While Mother Teresa did much to improve the lives of the poor in Kolkata, today the number of the city's poor has only proliferated.
Once the capital of colonial India, Kolkata was also the home of the world’s most famous nun—a nun who did not wear a religious habit, but a white sari with thin blue stripes: Mother Teresa.
Today, 18 years after her death, the city that once served as the headquarters of the East India Company continues to struggle with poverty and economic inequality, two of the very issues to which Teresa devoted her life.
Teresa’s work in the city began approximately 50 years ago. After serving nearly 20 years at the Loreto Congregation’s school in Kolkata, the Macedonian nun decided she needed to respond more directly to the extreme poverty that surrounded her. According to Teresa, serving the poor was “the call within the call,” and so she left the convent to live in the streets of Kolkata and help the city’s most needy.
In 1950, she founded the Missionaries of Charity, which now includes more than 4,000 religious sisters globally. Teresa was also instrumental in creating the Kalighat hospice, a care center in an abandoned Hindu temple that offers the destitute a sense of dignity, as well as Shanti Nagar, a leprosy clinic. As a testament to her work and dedication, in 1979 Mother Teresa received the Nobel Peace Prize.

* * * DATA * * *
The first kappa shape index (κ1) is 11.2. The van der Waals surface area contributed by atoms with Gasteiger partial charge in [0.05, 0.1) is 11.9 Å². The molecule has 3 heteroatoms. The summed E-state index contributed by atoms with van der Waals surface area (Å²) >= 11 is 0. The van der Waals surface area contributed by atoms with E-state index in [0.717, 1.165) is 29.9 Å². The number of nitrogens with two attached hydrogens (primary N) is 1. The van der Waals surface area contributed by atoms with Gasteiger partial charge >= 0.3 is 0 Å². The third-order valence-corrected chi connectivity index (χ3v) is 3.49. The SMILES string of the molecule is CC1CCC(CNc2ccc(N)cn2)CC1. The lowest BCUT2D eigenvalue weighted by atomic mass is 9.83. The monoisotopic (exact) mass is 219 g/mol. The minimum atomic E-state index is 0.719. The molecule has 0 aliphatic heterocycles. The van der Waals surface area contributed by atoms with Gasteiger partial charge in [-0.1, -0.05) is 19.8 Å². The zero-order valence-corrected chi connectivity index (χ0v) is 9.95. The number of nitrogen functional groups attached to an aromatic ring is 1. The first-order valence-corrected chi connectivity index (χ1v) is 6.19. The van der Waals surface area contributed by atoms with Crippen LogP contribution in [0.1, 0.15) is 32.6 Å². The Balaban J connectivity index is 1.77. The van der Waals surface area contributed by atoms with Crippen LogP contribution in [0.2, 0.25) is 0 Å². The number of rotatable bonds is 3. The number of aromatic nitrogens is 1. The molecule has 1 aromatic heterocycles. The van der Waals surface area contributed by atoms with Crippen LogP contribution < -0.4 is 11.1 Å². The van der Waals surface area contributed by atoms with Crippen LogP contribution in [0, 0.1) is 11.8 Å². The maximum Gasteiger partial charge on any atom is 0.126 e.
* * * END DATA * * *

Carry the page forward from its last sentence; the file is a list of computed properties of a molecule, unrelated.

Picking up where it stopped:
After Teresa’s death, these institutions continue to provide a number of vital services to the poor. And yet, in Kolkata, where her body now rests, the number of the hungry and poor has proliferated.
Census data reports that 360 million people – nearly 30 percent of India’s population – live in poverty. The northeastern Indian city of Kolkata, with an estimated population of 15 million people, is no exception. In fact, in 2001 Kolkata housed more than 2,000 registered and 3,500 unregistered slums, according to a University College London study.
Some criticize Teresa for contributing to the very poverty she fought against. Her impassioned stance against any form of contraception prevented some of the poor for whom she worked from accessing condoms and birth control, which would likely have improved their lives.
Said Christopher Hitchens in a 2003 essay on Teresa, “She spent her life opposing the only known cure for poverty, which is the empowerment of women and the emancipation of them from a livestock version of compulsory reproduction.”
Indeed, Teresa even made her anti-abortion activism the center of her Nobel Peace acceptance speech, saying that “the greatest destroyer of peace is abortion.”
Still, some of her critics agree that the world’s most famous nun did something most Western humanitarians would not dream of: living alongside the world’s poorest, the sick, and dying.
When Mother Teresa received the Nobel Peace Prize in 1979, she spoke about her daily work and her life’s devotion to “the hungry, the naked, the homeless, the crippled, the blind, the lepers, all those people who feel unwanted, unloved, uncared for throughout society, people that have become a burden to the society and are shunned by everyone.”
She did not shun them. That is Mother Teresa’s enduring legacy, and it is sadly heightened by the reality that in Kolkata, the human suffering that surrounds her grave has only grown.